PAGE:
Saturday, September 17, 2005

What Social Security Crisis?

I have finally cancelled my anti-Businessweek subscription. There is no reason to further subsidize agitprop. I have fisked their articles in prior posts and basically am just fed up with how they bastardize economic and political dialogue.

A guy recently told me that,

” …Social Security is funded until 2041, according to the AARP…..So it doesn’t need to be reformed.”

Without informing him as to the complete lack of integrity, conflicts of interest, and political agenda of the AARP, I responded,

“…2041…. That is great. That is about the year I start collecting Social Security. Do you mean to tell me that you don’t give a sh*t if I, and everyone else my age and younger, pay 6.2% of our incomes to Social Security recipients for the next 35 years and may get nothing when we retire?”

(By the way, self-employed people like myself pay 12.4% of our incomes in Social Security taxes.)

There was no response but I doubt I changed his mind. The guy has no kids and he is probably comfortable as a selfish person.

But most people have children, nieces, nephews, and grandchildren. So logic would imply that they do care about the legacy they leave for young America.

I just reread my fisking of anti-Businessweek’s Social Security article and it made my skin boil yet again.

It’s not just Businessweek, it is the entire Mainstream Media. The Social Security issue may be the paragon of political bullsh*t. The problem is as crystal clear as the solution, yet the MSM has successfully muddled the public dialogue. Almost every article on the subject is false and deliberately misleading.

I just googled “social security poll bush” and got a news story today from a San Diego paper with this disgusting excerpt.

The administration's original blueprint would have involved steep reductions in planned future benefits for workers under age 55.

Those “steep reductions” are more than offset by the higher returns from a partial privatizion. There are no mentions of the other partial privatization benefits such as the protection of having a personal account or the ablility to keep/bequeath your benefits after you die. Furthermore, that excerpt is another example of the playbook media trick of FALSE COMPARISON. They want to compare what the under 55 demographic would receive with a number that is not relevant, be it today’s level of payouts or whatnot. Social Security will be bankrupt in 35 years, much of the under 55 demographic is on track to get nothing at all. This FALSE COMPARISON ignores that fact.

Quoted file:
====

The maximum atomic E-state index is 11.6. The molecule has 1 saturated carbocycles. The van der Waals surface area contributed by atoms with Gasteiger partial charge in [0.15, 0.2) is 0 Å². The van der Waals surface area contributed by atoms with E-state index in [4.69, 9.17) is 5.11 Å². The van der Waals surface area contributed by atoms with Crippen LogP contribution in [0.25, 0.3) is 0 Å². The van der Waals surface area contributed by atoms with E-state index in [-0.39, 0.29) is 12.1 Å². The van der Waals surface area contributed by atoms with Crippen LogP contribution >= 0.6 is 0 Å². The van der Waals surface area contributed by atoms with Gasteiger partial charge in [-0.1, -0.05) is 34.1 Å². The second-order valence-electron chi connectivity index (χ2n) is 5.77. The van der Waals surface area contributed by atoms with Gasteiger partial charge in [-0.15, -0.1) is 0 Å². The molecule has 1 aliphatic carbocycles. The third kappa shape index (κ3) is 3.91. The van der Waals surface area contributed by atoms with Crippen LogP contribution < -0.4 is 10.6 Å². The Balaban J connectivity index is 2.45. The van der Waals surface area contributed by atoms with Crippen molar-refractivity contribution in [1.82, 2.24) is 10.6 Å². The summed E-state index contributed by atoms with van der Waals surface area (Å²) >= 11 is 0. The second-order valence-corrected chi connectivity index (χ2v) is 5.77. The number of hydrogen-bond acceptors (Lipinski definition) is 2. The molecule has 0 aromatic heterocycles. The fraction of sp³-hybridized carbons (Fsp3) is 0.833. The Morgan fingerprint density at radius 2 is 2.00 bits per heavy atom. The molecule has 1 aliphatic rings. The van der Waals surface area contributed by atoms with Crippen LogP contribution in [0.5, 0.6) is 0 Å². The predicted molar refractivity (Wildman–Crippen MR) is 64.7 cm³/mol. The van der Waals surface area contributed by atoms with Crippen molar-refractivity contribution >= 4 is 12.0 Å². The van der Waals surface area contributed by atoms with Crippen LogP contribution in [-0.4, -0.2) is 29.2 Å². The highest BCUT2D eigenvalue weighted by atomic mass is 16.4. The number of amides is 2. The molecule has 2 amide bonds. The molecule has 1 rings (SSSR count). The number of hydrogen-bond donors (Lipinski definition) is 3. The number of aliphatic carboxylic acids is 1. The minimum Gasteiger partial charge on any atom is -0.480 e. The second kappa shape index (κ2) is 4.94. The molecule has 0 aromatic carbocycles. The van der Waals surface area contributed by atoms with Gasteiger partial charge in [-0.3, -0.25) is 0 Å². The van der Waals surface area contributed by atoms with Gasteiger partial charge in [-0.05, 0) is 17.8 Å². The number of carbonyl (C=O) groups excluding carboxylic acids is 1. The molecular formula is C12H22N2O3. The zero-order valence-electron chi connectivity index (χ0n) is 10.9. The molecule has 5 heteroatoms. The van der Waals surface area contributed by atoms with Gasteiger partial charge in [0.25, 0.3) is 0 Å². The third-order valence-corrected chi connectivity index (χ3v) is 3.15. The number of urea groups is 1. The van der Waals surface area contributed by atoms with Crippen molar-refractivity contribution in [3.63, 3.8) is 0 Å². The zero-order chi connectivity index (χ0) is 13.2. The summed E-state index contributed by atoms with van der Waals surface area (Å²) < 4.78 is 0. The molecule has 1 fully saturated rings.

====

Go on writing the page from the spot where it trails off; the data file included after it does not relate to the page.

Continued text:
I can’t find it now, but I read a while back that polls which show support for partial privatization drop drastically when it is framed as “Bush’s plan”. I generally put no stock in polls because the results can vary greatly depending on the wording, preceding questions, and sample group. Nonetheless, this drop off in support for partial privatization shows that unfortunately partisanship is still trumping good ideas, not just from politicians, but from the public as well. (It is not like there are any other plans to reform Social Security, the reform opponents maintain there is no crisis.)

Click here to see a great example of PUSH POLLING and the Social Security issue.

You can call these Social Security reform opponents, partisan, socialist, moronic, or whatnot. But regardless of the label, make no mistake that anyone who is against reforming Social Security is giving young Americans a giant middle finger.

From President Clinton's 1998 State of the Union speech,

"I have a simple four-word answer: Save Social Security first."


Anonymous said...

I'm not a naysayer on the social security issue by any means, but i still haven't really seen anything that convinces me that there is a looming crisis. Honestly it seems to me that the discussion has been very qualitative on both sides. Any links to read up on that truly make the case? What's convinced you?

Anonymous said...

I supported the privatization of Social Security until I read this, by George Reisman. It's safe to say I never thought of it that way and I am guessing you might not have either.

Give it a look over, C-Nut, see what you think. As for me, I think the only way to go is to slowly abolish the program, like Reisman advocates.

CaptiousNut said...

As per Riesman's article...

It's an recklessly false presumption that every company's objective will be to gain government approval for SS investment.

I have no doubt that any privatization of SS will be botched on many levels by the idiots in our government, however Riesman does not understand the stock market. Go find me one company today that even cares if pensions hold their stock. You can't. They are indifferent to shareholder ownership. Public companies can get additional capital from banks, bond markets, hedge funds, foreign investors, private equity investors, etc. I could elaborate a lot more but haven't the time.

I would prefer "cutting and running", the absolute end of SS today, but see a partial privatization as an improvement with other side benefits - like increasing stock ownership and perhaps economic literacy. There are plenty of other options besides stock investment that would be better, such as a real segregated trust fund holding today's 4.7% government bonds. SS is really starting to return only 1% overall.

Convincing the public how bad government has managed SS returns would pay dividends in the larger taxpayer/socialist war.